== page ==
Popular Crags Suffer As Climbing Grows Exponentially

I spend 365 days a year on the road, visiting crags and boulder fields from coast to coast, talking to land managers, assessing conditions, and sending in our Jeep Conservation Teams to protect as many areas as they can—building professional trails, removing graffiti, saving trees and native plants, building belay and pad structures, picking up trash, and training local volunteers.

And I'm concerned.

Severe erosion at Beacon Heights, a historic bouldering area on the Blue Ridge Parkway, NC. Ancestral lands of Cherokee, Yuchi, Moneton. © Shannon Millsaps

When I started this job in 2012, conditions like the ones in the photo above were rare. Today, I see this at nearly every popular climbing area I visit. Beaten-down, barren cliff bases and boulder landings. Tree roots that were never meant to see the light of day. Spiderwebs of trails. Toilet-paper flowers. Trash. The list goes on.

Climbing has gone mainstream, and with more people climbing outside than ever before, the impacts at our climbing areas are only going to get worse, threatening access and the climbing experience.

© Brett Protasiewicz

We have 6 professional trail-builders and conservation specialists out on the road, full-time, to restore climbing areas and install sustainable recreation infrastructure—and it’s not nearly enough. Something’s gotta change.

With your help, we can turn this around. Access Fund is working to build more sustainable climbing areas, spread Leave No Trace ethics, and work with land managers to prevent closures, but we need the climbing community to pitch in.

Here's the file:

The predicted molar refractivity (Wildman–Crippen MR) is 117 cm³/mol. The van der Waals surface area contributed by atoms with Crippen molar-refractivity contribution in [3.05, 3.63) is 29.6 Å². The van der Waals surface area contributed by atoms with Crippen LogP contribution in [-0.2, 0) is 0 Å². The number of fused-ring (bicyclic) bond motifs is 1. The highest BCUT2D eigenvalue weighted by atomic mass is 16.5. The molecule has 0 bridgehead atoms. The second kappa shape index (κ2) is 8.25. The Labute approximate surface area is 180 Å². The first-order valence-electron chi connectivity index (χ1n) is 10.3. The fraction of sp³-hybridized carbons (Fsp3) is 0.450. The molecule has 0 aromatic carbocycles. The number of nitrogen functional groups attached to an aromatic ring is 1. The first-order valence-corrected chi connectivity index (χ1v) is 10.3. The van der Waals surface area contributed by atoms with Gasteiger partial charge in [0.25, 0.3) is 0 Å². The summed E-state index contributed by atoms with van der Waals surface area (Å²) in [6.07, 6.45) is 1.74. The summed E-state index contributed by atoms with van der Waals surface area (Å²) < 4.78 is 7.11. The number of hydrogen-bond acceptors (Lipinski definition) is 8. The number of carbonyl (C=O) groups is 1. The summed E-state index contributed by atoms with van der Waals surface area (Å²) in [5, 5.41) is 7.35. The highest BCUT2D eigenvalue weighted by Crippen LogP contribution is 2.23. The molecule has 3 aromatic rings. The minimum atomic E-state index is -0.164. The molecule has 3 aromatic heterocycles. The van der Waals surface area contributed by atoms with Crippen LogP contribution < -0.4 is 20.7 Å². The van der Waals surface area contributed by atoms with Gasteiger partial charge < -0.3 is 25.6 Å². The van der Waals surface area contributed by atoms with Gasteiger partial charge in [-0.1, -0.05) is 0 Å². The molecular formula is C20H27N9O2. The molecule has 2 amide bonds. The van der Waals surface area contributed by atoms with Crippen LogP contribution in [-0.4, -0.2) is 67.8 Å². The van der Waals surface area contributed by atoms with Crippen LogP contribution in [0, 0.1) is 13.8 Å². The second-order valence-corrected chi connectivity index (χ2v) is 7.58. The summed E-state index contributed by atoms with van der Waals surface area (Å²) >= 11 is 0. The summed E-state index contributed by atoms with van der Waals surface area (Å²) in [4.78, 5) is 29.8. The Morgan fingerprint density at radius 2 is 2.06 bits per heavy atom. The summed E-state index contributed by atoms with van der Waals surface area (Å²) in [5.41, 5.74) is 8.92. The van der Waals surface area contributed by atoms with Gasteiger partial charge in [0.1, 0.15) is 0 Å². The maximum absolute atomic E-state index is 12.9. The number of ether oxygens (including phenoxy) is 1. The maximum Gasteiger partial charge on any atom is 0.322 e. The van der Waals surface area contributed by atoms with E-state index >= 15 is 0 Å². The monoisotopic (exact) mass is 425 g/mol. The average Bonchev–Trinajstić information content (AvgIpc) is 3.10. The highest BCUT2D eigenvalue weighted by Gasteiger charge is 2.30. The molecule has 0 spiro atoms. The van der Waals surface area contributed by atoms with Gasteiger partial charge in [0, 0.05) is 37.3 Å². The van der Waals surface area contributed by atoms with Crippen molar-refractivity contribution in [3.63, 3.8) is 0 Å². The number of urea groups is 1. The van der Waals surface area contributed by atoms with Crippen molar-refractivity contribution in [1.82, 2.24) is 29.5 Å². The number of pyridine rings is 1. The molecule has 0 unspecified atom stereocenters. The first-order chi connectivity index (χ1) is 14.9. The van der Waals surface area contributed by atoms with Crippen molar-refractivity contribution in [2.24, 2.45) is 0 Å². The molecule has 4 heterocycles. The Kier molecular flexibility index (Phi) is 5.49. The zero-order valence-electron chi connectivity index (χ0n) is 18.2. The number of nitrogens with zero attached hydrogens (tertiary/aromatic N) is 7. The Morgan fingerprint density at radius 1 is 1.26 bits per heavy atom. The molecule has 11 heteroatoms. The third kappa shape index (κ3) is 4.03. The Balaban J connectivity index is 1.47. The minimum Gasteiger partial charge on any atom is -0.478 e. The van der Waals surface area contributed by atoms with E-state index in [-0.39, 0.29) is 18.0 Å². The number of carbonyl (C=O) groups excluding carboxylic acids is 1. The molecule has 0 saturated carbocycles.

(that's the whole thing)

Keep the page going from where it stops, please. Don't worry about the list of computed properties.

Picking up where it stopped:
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It’s not too late to turn things around. Just look at this transformation of Fun Rock in Washington. This is what we accomplish if we work together. This is a crag that is on its way to being able to withstand the dramatic increase in climbers. The belay area was supported by a set of rotting timbers, installed decades ago, which were collapsing and quickly destabilizing the hillside and threatening trees. The Access Fund Conservation Team restored this area last year.

These new stone steps reinforce the hillside, protect the trees, and give climbers a sustainable area to belay without damaging the surrounding environment. Ancestral lands of Okanagan and Nlaka'pamux.

Help us make this a reality for your crag, and for all of the climbing areas across the country that need our help—before it’s too late to make a difference. It’s time to invest in the future of our climbing areas.

Ty Tyler
Stewardship Director

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When you join Access Fund, your member dollars go toward building a sustainable future for climbing, you get a bunch of sweet discounts, the new Cochise Stronghold tee designed by Vernan Kee, and a rad member sticker.
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4 Easy Ways Create a More Sustainable Future for Climbing

  1. Become an Access Fund member and join the climbing advocacy movement. If you aren’t already a member, now is the time. Membership starts at just $20, and we have some of the coolest member t-shirts out there. Join today >>

  2. Be a responsible climber. Minimize your impact every time you go climbing by following the simple principles of The Climber’s Pact.

  3. Spread the word. Talk to your friends and climbing partners about the climbing advocacy cause and how to climb responsibly. Introduce them to Access Fund by encouraging them to sign up for The Climbing Advocate newsletter.

  4. Volunteer. Dedicate a few hours to help your local climbing organization or Access Fund’s Conservation Teams with crag stewardship work. It’s a rewarding experience and a great way to meet fellow climbers. Connect with your local climbing organization.